- by theguardian
- 29 Jan 2023
All 435 seats in the lower chamber of the federal congress, the House of Representatives, are re-elected every two years. (There are no term limits, and incumbents are often returned, so there is substantial continuity in the membership). House seats are broadly proportional to population, so California has lots of seats but Montana only a few.
The upper chamber, the Senate, has 100 seats; two for each state, however populous. In every even-numbered year, roughly one-third of senators are elected for a six-year term. Legislation has to pass both chambers to become law. Senators have some additional responsibilities compared with their colleagues in the House; chiefly these have to do with confirming (or not) presidential appointments.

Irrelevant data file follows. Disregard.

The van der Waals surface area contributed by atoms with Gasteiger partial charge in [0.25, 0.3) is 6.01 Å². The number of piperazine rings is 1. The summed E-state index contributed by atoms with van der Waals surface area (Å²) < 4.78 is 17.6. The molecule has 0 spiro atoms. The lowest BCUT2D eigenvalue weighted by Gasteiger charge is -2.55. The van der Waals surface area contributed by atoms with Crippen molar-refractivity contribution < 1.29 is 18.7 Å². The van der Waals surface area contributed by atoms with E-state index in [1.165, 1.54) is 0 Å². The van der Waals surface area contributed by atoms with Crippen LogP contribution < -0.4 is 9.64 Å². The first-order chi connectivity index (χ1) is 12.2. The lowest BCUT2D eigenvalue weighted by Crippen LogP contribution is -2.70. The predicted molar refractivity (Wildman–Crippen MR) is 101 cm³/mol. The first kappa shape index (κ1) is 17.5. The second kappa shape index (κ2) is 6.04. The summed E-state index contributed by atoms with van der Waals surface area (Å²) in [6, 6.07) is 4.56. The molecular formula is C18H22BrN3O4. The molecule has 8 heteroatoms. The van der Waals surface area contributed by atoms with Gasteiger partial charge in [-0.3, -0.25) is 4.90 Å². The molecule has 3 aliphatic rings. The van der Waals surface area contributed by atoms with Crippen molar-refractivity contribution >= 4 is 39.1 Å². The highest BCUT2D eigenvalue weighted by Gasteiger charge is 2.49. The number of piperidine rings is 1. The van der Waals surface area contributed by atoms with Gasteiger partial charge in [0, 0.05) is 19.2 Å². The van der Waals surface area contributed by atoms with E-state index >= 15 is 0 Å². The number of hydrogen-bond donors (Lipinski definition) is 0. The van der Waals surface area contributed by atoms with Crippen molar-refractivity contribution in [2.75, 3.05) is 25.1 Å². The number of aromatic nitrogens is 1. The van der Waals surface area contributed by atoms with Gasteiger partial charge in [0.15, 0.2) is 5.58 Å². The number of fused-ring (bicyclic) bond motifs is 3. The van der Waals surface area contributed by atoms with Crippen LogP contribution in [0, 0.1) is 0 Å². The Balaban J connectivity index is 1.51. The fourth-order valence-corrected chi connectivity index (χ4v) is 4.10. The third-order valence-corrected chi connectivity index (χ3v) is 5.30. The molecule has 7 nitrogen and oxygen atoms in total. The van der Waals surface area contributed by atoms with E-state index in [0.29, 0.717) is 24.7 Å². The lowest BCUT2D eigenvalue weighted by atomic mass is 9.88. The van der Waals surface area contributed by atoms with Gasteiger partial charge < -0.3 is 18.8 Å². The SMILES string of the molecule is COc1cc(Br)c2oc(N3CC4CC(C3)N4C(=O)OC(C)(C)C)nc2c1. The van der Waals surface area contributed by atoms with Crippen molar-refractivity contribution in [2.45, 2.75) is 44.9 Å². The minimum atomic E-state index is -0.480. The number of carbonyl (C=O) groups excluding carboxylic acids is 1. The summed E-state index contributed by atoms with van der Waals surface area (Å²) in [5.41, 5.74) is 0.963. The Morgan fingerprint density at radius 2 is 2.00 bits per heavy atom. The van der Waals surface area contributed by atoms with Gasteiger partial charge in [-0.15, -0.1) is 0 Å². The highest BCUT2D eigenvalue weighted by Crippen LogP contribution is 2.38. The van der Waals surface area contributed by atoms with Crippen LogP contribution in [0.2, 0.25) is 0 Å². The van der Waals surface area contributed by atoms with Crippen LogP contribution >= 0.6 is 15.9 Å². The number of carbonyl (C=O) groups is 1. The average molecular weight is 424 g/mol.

Governors are not part of Congress. Their impact is mostly local to their own state, but because they can affect electoral law or practice, they can affect future federal elections.
Going into the election the Democratic party of the president, Joe Biden, controlled both chambers of Congress, but by very narrow margins. In the Senate, a 50-50 split would mean a casting vote went to the vice-president, Kamala Harris. (In practice the casting vote more often went to Joe Manchin, a Democratic senator representing a largely Republican state).
These elections are called midterms because they happen in the middle of a four-year presidential term. They are difficult for sitting presidents because the presidential party often does badly in them, and because losing control of Congress makes it more difficult for the president to pursue his or her agenda.
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